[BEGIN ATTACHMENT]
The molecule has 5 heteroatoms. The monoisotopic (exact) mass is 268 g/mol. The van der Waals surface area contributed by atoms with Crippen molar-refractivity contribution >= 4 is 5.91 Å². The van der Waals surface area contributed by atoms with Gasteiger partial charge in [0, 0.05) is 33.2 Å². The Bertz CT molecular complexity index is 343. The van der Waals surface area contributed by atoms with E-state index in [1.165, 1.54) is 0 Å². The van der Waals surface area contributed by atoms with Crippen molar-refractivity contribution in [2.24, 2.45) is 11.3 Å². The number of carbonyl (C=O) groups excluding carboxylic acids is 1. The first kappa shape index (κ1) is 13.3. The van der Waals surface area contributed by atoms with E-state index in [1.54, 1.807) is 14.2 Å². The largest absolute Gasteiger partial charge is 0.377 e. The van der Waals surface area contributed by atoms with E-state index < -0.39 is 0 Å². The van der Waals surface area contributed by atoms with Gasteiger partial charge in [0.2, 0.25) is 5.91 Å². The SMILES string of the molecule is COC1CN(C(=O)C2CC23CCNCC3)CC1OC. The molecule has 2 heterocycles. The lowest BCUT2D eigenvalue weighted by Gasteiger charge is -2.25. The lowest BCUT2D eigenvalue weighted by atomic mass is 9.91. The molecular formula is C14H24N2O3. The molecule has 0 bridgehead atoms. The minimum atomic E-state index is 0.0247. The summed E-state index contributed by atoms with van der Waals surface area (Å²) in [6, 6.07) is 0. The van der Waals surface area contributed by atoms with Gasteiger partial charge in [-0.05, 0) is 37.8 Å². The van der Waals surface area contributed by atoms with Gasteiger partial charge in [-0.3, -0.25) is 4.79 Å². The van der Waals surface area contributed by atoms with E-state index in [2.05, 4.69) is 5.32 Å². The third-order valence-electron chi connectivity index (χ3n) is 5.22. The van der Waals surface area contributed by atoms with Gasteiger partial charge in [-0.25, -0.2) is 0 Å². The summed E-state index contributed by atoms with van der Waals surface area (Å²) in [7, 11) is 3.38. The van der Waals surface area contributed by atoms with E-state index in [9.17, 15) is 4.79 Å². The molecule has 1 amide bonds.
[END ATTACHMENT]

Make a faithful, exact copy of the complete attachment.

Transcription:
The molecule has 5 heteroatoms. The monoisotopic (exact) mass is 268 g/mol. The van der Waals surface area contributed by atoms with Crippen molar-refractivity contribution >= 4 is 5.91 Å². The van der Waals surface area contributed by atoms with Gasteiger partial charge in [0, 0.05) is 33.2 Å². The Bertz CT molecular complexity index is 343. The van der Waals surface area contributed by atoms with E-state index in [1.165, 1.54) is 0 Å². The van der Waals surface area contributed by atoms with Crippen molar-refractivity contribution in [2.24, 2.45) is 11.3 Å². The number of carbonyl (C=O) groups excluding carboxylic acids is 1. The first kappa shape index (κ1) is 13.3. The van der Waals surface area contributed by atoms with E-state index in [1.54, 1.807) is 14.2 Å². The largest absolute Gasteiger partial charge is 0.377 e. The van der Waals surface area contributed by atoms with E-state index < -0.39 is 0 Å². The van der Waals surface area contributed by atoms with Gasteiger partial charge in [0.2, 0.25) is 5.91 Å². The SMILES string of the molecule is COC1CN(C(=O)C2CC23CCNCC3)CC1OC. The molecule has 2 heterocycles. The lowest BCUT2D eigenvalue weighted by Gasteiger charge is -2.25. The lowest BCUT2D eigenvalue weighted by atomic mass is 9.91. The molecular formula is C14H24N2O3. The molecule has 0 bridgehead atoms. The minimum atomic E-state index is 0.0247. The summed E-state index contributed by atoms with van der Waals surface area (Å²) in [6, 6.07) is 0. The van der Waals surface area contributed by atoms with Gasteiger partial charge in [-0.05, 0) is 37.8 Å². The van der Waals surface area contributed by atoms with Gasteiger partial charge in [-0.3, -0.25) is 4.79 Å². The van der Waals surface area contributed by atoms with E-state index in [2.05, 4.69) is 5.32 Å². The third-order valence-electron chi connectivity index (χ3n) is 5.22. The van der Waals surface area contributed by atoms with Gasteiger partial charge in [-0.25, -0.2) is 0 Å². The summed E-state index contributed by atoms with van der Waals surface area (Å²) in [7, 11) is 3.38. The van der Waals surface area contributed by atoms with E-state index in [9.17, 15) is 4.79 Å². The molecule has 1 amide bonds.